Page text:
Picture This: Vanishing Points

ThelmaPhotography3 Comments

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Last week we talked about silhouettes, an easy to construct composition for photos with a light source behind the object. This week, we’ll be talking about vanishing points: a compositional design where the object of your photo extends so far into the distance that it just disappears (or comes close to disappearing).

So, what kind of objects can you use for vanishing points? Roads that disappear into the distance are the most obvious and popular choice for vanishing point photos but you might want to try things that extend and disappear in different quadrants of your photo, keeping in mind the intersecting points in the rule of thirds. Try stairs, light posts, kitchen counters, trees, sidewalks, ants marching in a line. For some good photo ideas, check out this Flickr group!

Light illuminates a man resting under a bridge next to a run-off stream.

Can you see the rule of thirds lines? Which quadrant or intersecting point does the vanishing point disappear in?

To simplest way to produce a vanishing point image is to line up your camera with a long horizontal or vertical line and look down it towards the end. If you are really close to your object, you might want to focus on a point close to you (such as in photographing a pencil). If you are going to photograph something large like a road or a tree, you probably need to stand back and try to get as much into focus as possible by focusing on something in the mid-ground of your image. You may also want to look for patterns as they tend to draw the eye more. What do I mean? Try incorporating bricks, pillars, lines, or alternating colors. These will help draw the eye into your photo and make the distances look even bigger than they really are.

A girl climbs some steps up a mountain.

If you're photographing something at a distance, try focusing on something in the middle ground of your photo to get more detail throughout your frame.

Finally, consider that not all vanishing points need to disappear into the distance. It’s perfectly okay for them to disappear at the edge of your frame or to just disappear all together if it creates the illusion that a. it simply disappeared (in the case of rainbows) or b. that it might continue on indefinitely outside of the frame. The vanishing point might even just disappear around a corner! Try things out and get creative! Line up your child’s cars across the living room floor and take a photo of them “disappearing” or look down the long hallway of a school and photograph the rows of doors disappearing into some unknown office at the end. There are lots of great photos to be capture out there if you just put your mind and your creative eye to it!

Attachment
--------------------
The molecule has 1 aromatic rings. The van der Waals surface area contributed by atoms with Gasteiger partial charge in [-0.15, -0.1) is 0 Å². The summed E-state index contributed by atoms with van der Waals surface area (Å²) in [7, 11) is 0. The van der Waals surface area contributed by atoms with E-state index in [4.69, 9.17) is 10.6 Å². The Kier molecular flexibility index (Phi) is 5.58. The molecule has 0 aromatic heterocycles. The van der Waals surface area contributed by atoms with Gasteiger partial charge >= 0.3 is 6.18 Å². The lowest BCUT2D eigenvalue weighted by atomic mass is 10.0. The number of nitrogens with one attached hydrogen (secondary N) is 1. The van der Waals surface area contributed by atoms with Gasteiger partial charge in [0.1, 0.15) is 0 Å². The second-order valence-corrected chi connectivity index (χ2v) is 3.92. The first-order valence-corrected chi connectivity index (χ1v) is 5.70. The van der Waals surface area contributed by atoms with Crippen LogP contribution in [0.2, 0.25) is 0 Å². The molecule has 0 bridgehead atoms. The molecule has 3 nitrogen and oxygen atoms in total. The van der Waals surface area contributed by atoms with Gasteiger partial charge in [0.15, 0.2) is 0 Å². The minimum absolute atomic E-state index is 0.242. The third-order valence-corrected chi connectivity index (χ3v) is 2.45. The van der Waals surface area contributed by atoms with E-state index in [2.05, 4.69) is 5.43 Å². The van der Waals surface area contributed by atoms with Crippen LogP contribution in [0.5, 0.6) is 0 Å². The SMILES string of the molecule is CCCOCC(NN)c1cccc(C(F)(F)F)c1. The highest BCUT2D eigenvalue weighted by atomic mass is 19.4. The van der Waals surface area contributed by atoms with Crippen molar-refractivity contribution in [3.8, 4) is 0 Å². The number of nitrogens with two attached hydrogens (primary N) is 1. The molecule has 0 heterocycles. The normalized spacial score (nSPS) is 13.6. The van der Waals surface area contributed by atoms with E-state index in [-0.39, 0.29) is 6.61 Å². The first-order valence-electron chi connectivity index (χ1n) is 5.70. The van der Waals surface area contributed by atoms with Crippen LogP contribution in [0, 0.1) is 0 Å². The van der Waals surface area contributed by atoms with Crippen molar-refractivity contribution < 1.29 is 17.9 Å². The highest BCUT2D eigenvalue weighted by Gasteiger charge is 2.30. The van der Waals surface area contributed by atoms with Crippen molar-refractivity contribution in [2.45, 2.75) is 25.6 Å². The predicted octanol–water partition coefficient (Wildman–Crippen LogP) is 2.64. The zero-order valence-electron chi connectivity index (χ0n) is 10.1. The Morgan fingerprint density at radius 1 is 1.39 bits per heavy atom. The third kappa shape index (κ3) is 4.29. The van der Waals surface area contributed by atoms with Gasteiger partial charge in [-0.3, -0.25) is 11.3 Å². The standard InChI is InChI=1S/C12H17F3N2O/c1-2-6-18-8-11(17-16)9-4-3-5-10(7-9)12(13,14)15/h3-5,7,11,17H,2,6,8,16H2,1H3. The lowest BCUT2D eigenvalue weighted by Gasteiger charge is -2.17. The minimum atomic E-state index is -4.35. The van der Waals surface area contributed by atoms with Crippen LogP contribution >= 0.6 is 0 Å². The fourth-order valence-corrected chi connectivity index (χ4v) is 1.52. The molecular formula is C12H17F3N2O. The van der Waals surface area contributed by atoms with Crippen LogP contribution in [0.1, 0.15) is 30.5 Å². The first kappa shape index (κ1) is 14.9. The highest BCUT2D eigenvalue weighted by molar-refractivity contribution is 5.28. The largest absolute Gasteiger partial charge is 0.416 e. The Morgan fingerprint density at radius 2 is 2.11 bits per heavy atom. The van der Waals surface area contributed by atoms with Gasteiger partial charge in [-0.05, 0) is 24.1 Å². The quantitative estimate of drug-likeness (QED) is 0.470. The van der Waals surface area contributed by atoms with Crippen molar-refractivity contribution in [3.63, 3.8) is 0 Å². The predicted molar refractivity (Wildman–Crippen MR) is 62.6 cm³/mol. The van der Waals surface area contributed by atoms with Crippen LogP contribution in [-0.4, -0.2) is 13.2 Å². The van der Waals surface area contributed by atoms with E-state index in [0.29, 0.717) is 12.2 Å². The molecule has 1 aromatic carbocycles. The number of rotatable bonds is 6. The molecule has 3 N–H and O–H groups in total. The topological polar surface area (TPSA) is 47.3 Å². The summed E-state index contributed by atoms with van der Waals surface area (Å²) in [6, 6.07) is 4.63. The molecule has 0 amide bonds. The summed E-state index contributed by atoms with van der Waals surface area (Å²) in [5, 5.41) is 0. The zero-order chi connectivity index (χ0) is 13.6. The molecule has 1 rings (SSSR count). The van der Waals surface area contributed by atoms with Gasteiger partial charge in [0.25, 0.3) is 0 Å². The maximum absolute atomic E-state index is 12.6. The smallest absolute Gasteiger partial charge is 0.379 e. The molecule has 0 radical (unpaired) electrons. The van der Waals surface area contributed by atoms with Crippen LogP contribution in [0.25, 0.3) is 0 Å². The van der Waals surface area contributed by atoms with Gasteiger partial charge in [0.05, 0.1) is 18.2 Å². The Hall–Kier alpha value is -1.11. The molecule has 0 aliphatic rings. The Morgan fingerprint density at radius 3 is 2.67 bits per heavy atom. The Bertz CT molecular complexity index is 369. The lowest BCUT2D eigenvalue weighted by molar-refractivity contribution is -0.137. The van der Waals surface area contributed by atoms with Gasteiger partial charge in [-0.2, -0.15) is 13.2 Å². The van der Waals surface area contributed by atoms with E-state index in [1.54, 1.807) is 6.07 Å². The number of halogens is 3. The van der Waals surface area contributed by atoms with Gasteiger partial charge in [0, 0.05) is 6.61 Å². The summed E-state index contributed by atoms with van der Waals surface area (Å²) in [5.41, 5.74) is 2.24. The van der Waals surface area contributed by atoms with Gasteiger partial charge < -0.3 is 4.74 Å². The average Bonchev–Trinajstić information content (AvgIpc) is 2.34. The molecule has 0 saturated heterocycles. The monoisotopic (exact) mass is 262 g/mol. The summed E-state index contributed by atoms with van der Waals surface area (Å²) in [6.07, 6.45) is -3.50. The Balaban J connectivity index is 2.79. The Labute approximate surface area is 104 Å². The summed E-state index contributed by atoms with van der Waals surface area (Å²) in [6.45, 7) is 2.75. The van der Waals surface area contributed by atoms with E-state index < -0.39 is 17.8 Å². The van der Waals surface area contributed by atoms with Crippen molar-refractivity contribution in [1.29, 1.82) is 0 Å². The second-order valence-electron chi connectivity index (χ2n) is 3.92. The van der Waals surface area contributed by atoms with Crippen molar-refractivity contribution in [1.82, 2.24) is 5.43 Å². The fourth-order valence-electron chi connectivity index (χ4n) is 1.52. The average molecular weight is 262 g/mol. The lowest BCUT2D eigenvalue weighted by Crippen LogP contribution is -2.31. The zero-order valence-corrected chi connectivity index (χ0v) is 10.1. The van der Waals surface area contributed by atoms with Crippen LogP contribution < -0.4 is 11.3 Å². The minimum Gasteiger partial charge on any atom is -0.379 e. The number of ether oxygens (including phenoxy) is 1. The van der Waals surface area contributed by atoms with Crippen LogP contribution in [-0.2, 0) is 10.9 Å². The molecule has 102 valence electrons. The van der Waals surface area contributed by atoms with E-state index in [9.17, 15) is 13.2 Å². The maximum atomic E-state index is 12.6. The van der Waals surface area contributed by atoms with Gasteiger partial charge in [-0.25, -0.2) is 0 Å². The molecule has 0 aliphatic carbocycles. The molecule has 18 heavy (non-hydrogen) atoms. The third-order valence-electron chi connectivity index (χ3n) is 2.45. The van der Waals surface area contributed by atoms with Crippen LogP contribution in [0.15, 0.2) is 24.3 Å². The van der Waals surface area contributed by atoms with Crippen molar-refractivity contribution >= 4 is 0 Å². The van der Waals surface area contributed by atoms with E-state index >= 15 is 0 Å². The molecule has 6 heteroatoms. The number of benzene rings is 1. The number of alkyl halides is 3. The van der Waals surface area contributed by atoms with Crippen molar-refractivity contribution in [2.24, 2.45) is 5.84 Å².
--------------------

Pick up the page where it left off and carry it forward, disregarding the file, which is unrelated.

When you’re finished photographing, come back and post your photo here in the comments. If you missed last week’s challenge because of the server outage and still want to give it a go, feel free to post your photos of silhouettes here, too. Okay, are you ready? On your mark, get set, shoot!

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Thelma

Thelma is a photographer and traveler currently residing in Sydney, Australia. In her free time she can be found with her nose behind a camera or obsessing over koalas.
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ThelmaPicture This: Vanishing Points

3 Comments on “Picture This: Vanishing Points”

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  1. Profile photo of Leah
    Leah

    Walking through an over-grown river valley/park in Seattle.

    A fund-raiser for Relay for Life; Lap of Quarters.

    Boxes (taken w/ the K-5)

  2. Profile photo of QoB
    QoB

    I took a photo last week using overhead tram lines like this – not even thinking of vanishing points. Must remember that more.

     

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